Biti gets his maths wrong


HON. NDIWENI:  Thank you Mr. Speaker Sir.  My supplementary question was – it would be prudent and transparent if instead of coming up with incentives and the like, if what the Minister says that they are now offering more than the import price, why do they not peg it to the import price because we have many people there and it would mean a lot if they just said the price that we are buying grain is exactly the same as the import price.  You would find so much grain would be delivered to GMB as of next week.  I thank you Mr. Speaker.

HON. DR. MASUKA:  Mr. Speaker Sir, again I thank the Hon. Member for the supplementary question which is a suggestion about what would happen should certain things be done without the proof that indeed that will happen, first the suggestion that if we paid then the deliveries would be accelerated.  The cost incurred by farmers on the farm are in Zimbabwean dollars and in United States dollars and we think that the model that we have proffered is the best under the circumstances although we are prepared to consider any other suggestions which will incentivise and motivate farmers to deliver the grain as the policy is intended to do.  Thank you Mr. Speaker Sir.

HON. BITI:  Hon. Speaker Sir, the price offered by the Government yesterday is now effectively US$239.  If you divide the $75 000 with the official exchange rate and you add US$90, you get to $239 per tonne when externally FOB is $289.  The Minister says the target is US$300 but quite clearly, from the figures I have just given it is US$239.  So the critical question to the Minister is, why simply not abolish the Zimbabwean dollar component and just pay all the amounts in United States dollars so that the farmer is adequately remunerated?  What is going to happen Mr. Speaker Sir, is that we are going to have a drought because farmers are not going to deliver to the GMB.  I thank you Mr. Speaker Sir.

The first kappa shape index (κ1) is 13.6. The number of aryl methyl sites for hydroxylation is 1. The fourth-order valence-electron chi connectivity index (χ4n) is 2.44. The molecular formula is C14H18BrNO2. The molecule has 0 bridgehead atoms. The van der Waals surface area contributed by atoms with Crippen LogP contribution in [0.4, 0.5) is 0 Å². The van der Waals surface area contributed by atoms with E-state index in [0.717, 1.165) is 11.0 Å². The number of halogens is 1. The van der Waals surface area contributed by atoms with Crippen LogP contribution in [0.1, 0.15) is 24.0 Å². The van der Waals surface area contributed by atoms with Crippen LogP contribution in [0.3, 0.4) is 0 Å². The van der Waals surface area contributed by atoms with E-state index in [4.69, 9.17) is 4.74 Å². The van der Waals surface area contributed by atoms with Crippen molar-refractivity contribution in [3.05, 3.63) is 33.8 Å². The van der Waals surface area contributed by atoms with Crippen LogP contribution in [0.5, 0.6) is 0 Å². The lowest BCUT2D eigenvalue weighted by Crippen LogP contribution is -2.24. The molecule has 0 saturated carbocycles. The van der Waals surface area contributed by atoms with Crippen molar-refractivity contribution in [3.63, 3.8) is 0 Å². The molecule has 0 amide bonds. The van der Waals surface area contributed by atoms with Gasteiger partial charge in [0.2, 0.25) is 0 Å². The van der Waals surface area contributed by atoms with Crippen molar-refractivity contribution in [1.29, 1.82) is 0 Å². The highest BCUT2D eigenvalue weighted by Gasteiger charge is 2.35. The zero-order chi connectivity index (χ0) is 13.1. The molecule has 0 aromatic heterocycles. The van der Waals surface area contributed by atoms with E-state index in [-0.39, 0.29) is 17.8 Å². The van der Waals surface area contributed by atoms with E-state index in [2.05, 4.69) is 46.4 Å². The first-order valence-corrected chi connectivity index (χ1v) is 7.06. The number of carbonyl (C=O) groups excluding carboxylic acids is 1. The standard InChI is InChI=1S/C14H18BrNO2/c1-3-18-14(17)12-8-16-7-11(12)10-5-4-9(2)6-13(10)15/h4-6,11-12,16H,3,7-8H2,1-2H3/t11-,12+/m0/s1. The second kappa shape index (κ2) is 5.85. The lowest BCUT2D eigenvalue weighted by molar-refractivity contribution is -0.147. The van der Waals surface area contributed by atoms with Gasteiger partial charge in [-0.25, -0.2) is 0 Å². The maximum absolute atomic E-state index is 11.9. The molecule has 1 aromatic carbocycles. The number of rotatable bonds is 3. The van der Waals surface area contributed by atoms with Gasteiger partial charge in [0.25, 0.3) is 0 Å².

THE HON. SPEAKER:  Hon. Biti, you have asked the question.  Thank you.

HON. DR. MASUKA:  Mr. Speaker Sir, I thank the Hon. Member again for a suggestion.   The numbers that he has proffered, we are talking about $75 000 per metric tonne which even if you use the exchange rate that he has suggested and then add the US$90, we will certainly be above US$300.  So they can revise their arithmetic in that regard.

The import parity Mr. Speaker Sir, is not the price that the farmers in those jurisdictions are paid.  It is the price of landing maize.  Let us clarify this aspect.  The price of landing maize in Zimbabwe is not the cost that farmers are paid.  So you need to subtract that and if you do so, you will find that Zambia is at US$180 and Malawi is at US$225.  So Zimbabwean farmers are actually getting more than the other farmers in the region because of the cost plus pricing model which takes into account exactly what the Member has said that the micro economic environment is different and therefore our farmers need to be rewarded differently.  Thank you Mr. Speaker Sir.


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Charles Rukuni
The Insider is a political and business bulletin about Zimbabwe, edited by Charles Rukuni. Founded in 1990, it was a printed 12-page subscription only newsletter until 2003 when Zimbabwe's hyper-inflation made it impossible to continue printing.


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